Management staff at large venues are responsible for creating a positive audience experience during events.
Concerts, festivals, sporting events, and other huge productions require a lot of hands to get going, and even more to effectively manage the enormous crowds of people they draw. Venue teams tend to include more personnel the bigger a performance space is; a small concert hall may have its own team of box office and administrative staff, lighting and soundboard technicians, bouncers and security, maintenance workers, hosts, servers, and bartenders, while a huge arena could have a dozen or more in each role. The management staff of these spaces are charged with coordinating these teams. Often in larger venues with more employees, each team has its own manager, and these team leaders work together to ensure that nothing gets missed.
Managers may be responsible for hiring workers for specific roles, as well as handling paperwork that can include their team's schedule and payroll. They also plan events in the space, working with booking agents and marketing professionals to find talent that will fill seats. There are logistical elements to coordinate, such as equipment load-ins and cleaning, as well as unforeseen issues that call for creative solutions. Many managers also do face to face work, solving problems for unhappy patrons and making arrangements for performers. It can be a lot to handle, but for the right person, venue management is an adventure that never stops; this type of work requires a jack-of-all-trades personality and a clear understanding of all the pieces in play.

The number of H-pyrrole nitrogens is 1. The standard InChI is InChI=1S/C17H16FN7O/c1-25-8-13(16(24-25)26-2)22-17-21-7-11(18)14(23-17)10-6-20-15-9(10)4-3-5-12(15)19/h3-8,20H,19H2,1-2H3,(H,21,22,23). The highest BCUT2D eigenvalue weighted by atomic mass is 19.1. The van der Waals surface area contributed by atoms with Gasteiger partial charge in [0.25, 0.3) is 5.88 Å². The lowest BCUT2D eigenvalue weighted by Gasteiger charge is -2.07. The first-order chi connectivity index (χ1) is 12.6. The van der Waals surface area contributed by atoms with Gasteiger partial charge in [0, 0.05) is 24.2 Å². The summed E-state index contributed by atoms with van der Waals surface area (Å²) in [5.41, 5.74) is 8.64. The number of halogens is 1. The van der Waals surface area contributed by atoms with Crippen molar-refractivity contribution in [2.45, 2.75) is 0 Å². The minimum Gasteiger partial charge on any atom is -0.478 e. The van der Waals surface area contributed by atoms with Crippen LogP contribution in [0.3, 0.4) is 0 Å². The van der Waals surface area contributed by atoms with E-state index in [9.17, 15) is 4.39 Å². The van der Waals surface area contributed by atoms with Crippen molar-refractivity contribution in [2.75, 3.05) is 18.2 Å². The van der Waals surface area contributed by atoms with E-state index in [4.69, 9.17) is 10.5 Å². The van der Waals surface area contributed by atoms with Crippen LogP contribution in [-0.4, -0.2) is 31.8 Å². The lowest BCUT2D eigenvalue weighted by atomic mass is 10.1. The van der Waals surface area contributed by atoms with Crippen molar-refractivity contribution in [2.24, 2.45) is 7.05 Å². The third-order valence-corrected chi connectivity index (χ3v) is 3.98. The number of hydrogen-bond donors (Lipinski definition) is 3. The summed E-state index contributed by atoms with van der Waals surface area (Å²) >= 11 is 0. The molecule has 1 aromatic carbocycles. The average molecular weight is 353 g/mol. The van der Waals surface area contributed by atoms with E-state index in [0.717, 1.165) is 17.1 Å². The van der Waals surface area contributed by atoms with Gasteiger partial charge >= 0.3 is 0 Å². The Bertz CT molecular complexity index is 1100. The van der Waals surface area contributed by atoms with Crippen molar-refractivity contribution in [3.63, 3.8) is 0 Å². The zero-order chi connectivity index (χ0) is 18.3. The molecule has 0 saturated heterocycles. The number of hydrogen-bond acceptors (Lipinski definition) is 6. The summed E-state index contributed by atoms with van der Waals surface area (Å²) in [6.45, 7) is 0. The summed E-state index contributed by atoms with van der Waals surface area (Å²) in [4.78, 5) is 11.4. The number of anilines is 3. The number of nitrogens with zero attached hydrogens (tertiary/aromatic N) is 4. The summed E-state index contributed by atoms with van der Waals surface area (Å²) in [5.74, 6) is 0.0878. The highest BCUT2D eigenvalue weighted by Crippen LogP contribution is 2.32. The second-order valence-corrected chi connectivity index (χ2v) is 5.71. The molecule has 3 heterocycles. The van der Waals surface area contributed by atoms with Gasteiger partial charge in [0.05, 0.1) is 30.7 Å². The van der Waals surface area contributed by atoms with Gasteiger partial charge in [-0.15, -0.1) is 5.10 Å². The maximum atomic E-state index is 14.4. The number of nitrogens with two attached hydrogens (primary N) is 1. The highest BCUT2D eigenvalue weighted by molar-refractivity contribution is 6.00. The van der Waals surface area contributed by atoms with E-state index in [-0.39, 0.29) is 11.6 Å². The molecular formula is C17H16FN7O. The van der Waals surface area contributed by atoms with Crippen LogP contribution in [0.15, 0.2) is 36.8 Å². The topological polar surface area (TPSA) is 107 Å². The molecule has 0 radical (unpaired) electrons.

- Supervising the activities of venue staff
- Coordinating with performing artists and their team
- Planning special events or appearances
- Overseeing daily business operations and delegating tasks
- Solving problems and making decisions
Many venue management professionals have experience in events or production that gives them a crucial understanding of the steps involved with large assemblies of people. Some come from roles in the restaurant or hospitality industries, which can have many similar duties. Others are owners of independent venues who want to have a hand in the day to day operations of their business. Workers in these roles can come from all kinds of backgrounds, but they all possess essential business management skills, such as time management, leadership, and the ability to coordinate many things at the same time without losing steam. It's important to remember that events can take place at any time of day, so managers can't be tied to business hours and must be flexible with their schedules.
While there's no direct path to managing a large performance venue, there are a few things that can make it easier for a management professional to find a position. Degrees in fields like hospitality or business management can teach a prospective manager valuable administrative and people skills and prepare them for an experience-centered career. However, it's completely possible for a worker without formal education to climb to a management position, especially with industry recommendations and visible achievements. Managers of prestigious or high-traffic venues can benefit from a Master's in Business Administration, or MBA; those who manage stadiums and arenas in particular may benefit from the structure and connections graduate programs can provide. Having a solid network of industry contacts is essential for this type of work, and having top notch communication skills can do wonders for a manager's career and reputation.
If you're a natural multitasker who works well with others and has an answer for everything, consider a career in performance and event venue management.
The International Association of Venue Managers educates, advocates for, inspires, and represents public assembly venue professionals from around the globe.